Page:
So what was Copenhagen all about?
A half-dozen Asheville climate scientists and educators attended COP 15 — the Copenhagen climate conference — in December. And on Friday, Feb. 26, four of them will offer their perspectives in an event co-hosted by the Buncombe County chapter of the Western North Carolina Alliance and Asheville Green Drinks. The latter group, a weekly, self-described "networking party," hosts speaker/panel discussions at downtown Asheville's BoBo Gallery.
The panelists will include climate scientist Ned Gardiner of the National Oceanic and Atmospheric Administration; David McConville, co-founder of The Elumenati, a local design firm that delivered educational, immersive climate programming during the conference; Ellie Johnston, a UNCA student who represented world youth; and Michael Leahey, sustainability coordinator for the Asheville Hub Sustainability Task Force.
The program starts at 6 p.m. at BoBo Gallery (22 N. Lexington Ave. in Asheville). For more information, visit ashevillegreendrinks.com.
Feds drop animal ID program
Word is spreading via Twitter and small-farm listserves that the U.S. Department of Agriculture is dropping the National Animal Identification System, a proposed program to monitor the movement of all U.S. livestock. The plan encountered widespread resistance from small-scale farmers, who argued that it would bankrupt them, among other concerns.
At a Feb. 5 press conference, Secretary of Agriculture Tom Vilsack announced: "After concluding our listening tour on the National Animal Identification System in 15 cities across the country, receiving thousands of comments from the public and input from states, tribal nations, industry groups and representatives of small and organic farmers, it is apparent that a new strategy for animal-disease traceability is needed. I've decided to revise the prior policy and offer a new approach … with changes that respond directly to the feedback we heard."
The revised policy will apply only to animals moved across state lines. Administered by the states and tribal nations, it will encourage low-cost technology and "be implemented transparently through federal regulations and the full rule-making process." In the first steps toward a revised, flexible policy, the USDA will convene a forum for animal-health leaders and revamp the secretary's Advisory Committee on Animal Health "to address specific issues, such as confidentiality and liability."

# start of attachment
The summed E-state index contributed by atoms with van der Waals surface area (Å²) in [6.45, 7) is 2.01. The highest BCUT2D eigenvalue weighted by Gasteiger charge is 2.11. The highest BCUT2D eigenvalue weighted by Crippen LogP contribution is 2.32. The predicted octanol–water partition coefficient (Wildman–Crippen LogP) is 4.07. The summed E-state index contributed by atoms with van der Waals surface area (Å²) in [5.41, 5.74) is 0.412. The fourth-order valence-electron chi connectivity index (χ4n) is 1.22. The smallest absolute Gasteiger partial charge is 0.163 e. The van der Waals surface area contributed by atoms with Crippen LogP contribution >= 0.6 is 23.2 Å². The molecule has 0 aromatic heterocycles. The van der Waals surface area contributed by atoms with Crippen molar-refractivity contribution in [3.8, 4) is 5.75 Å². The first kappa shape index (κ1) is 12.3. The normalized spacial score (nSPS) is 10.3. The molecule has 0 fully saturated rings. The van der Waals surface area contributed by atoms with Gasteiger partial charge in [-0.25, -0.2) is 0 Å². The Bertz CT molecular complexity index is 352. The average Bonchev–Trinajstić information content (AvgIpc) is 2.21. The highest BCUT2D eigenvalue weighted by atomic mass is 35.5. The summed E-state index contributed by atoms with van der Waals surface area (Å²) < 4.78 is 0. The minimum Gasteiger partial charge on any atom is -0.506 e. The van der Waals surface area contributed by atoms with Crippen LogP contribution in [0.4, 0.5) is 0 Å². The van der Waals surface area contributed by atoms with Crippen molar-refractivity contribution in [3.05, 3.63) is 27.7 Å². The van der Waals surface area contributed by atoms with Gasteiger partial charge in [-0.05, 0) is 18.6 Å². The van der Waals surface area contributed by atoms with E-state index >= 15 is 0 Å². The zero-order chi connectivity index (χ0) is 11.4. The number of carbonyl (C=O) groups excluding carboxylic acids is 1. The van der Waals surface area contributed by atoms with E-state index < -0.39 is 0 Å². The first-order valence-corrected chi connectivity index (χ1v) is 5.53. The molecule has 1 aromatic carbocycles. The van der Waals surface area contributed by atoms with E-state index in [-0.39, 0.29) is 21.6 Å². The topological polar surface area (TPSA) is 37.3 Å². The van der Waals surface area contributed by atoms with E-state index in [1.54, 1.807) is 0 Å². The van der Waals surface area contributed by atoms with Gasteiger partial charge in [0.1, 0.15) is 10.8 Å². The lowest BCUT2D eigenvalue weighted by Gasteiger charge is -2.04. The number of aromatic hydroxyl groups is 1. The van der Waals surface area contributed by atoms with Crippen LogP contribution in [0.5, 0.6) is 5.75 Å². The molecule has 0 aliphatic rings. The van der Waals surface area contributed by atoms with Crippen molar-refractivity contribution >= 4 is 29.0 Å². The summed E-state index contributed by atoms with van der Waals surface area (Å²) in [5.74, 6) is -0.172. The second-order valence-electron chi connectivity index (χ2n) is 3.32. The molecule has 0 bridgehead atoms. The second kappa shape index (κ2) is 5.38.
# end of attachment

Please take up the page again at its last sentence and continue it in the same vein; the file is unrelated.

Those were just a few of the concerns raised when the agency proposed the program about four years ago. Here's what an Xpress article about the proposal had to say back then (see "What the Bleat Do They Know?" March 29, 2006 Xpress):
"The National Animal Identification System, conceived in the wake of the mad cow disease scare, envisions a central database that would enable public officials to trace any animal in the U.S. back to its farm of origin within 48 hours. This, it's argued, would help keep sick animals out of the food system — or, in the case of a disease outbreak, get a quarantine in place.
The NAIS, a joint project of the U.S. Department of Agriculture and individual states, is voluntary for now. A draft plan, released last April, lays out a tentative timeline for phasing in the program. … At present, however, the plan calls for requiring anyone who keeps livestock — from alpacas to cattle to the casual chicken — to register their farm or other property with a unique, seven-digit 'premises ID' by 2008. And the following year, producers would have to go further, identifying any animals that might ever leave the property.
"I understand that you've got to have a license to have a gun," said Sherry Williams, who raises nearly 50 dairy goats, including La Manchas, at her Listening Eagle Farm near Marion. "But now they're telling me I have to have a license to farm? That's exactly what this is."
To view the entire article, go to www.mountainx.com/news/2007/0329farm.php/.
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